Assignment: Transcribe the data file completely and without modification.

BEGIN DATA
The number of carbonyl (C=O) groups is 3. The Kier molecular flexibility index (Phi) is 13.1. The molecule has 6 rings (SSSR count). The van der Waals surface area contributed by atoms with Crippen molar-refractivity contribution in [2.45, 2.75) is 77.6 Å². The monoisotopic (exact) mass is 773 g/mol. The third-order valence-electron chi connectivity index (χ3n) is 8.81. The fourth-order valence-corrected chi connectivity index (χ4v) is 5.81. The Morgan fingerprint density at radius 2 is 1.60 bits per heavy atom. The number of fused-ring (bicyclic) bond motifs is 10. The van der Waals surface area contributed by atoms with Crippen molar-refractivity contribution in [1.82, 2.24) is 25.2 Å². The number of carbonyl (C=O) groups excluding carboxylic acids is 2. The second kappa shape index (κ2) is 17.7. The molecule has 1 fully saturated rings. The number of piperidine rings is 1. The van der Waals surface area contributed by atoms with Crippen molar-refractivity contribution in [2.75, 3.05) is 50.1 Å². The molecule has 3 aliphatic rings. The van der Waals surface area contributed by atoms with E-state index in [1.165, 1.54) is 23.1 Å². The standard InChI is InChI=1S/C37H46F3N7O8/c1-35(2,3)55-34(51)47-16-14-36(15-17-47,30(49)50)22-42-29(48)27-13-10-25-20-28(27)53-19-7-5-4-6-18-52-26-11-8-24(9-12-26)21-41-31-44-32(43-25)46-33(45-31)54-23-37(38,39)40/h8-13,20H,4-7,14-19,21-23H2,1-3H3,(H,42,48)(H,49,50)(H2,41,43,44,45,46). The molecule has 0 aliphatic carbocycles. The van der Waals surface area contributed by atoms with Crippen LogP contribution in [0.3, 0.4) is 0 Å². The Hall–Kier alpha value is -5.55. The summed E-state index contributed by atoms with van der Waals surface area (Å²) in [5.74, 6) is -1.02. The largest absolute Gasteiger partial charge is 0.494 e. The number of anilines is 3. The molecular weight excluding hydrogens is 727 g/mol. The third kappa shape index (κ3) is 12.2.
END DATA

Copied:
The number of carbonyl (C=O) groups is 3. The Kier molecular flexibility index (Phi) is 13.1. The molecule has 6 rings (SSSR count). The van der Waals surface area contributed by atoms with Crippen molar-refractivity contribution in [2.45, 2.75) is 77.6 Å². The monoisotopic (exact) mass is 773 g/mol. The third-order valence-electron chi connectivity index (χ3n) is 8.81. The fourth-order valence-corrected chi connectivity index (χ4v) is 5.81. The Morgan fingerprint density at radius 2 is 1.60 bits per heavy atom. The number of fused-ring (bicyclic) bond motifs is 10. The van der Waals surface area contributed by atoms with Crippen molar-refractivity contribution in [1.82, 2.24) is 25.2 Å². The number of carbonyl (C=O) groups excluding carboxylic acids is 2. The second kappa shape index (κ2) is 17.7. The molecule has 1 fully saturated rings. The number of piperidine rings is 1. The van der Waals surface area contributed by atoms with Crippen molar-refractivity contribution in [2.75, 3.05) is 50.1 Å². The molecule has 3 aliphatic rings. The van der Waals surface area contributed by atoms with E-state index in [1.165, 1.54) is 23.1 Å². The standard InChI is InChI=1S/C37H46F3N7O8/c1-35(2,3)55-34(51)47-16-14-36(15-17-47,30(49)50)22-42-29(48)27-13-10-25-20-28(27)53-19-7-5-4-6-18-52-26-11-8-24(9-12-26)21-41-31-44-32(43-25)46-33(45-31)54-23-37(38,39)40/h8-13,20H,4-7,14-19,21-23H2,1-3H3,(H,42,48)(H,49,50)(H2,41,43,44,45,46). The molecule has 0 aliphatic carbocycles. The van der Waals surface area contributed by atoms with Crippen LogP contribution in [0.3, 0.4) is 0 Å². The Hall–Kier alpha value is -5.55. The summed E-state index contributed by atoms with van der Waals surface area (Å²) in [5.74, 6) is -1.02. The largest absolute Gasteiger partial charge is 0.494 e. The number of anilines is 3. The molecular weight excluding hydrogens is 727 g/mol. The third kappa shape index (κ3) is 12.2.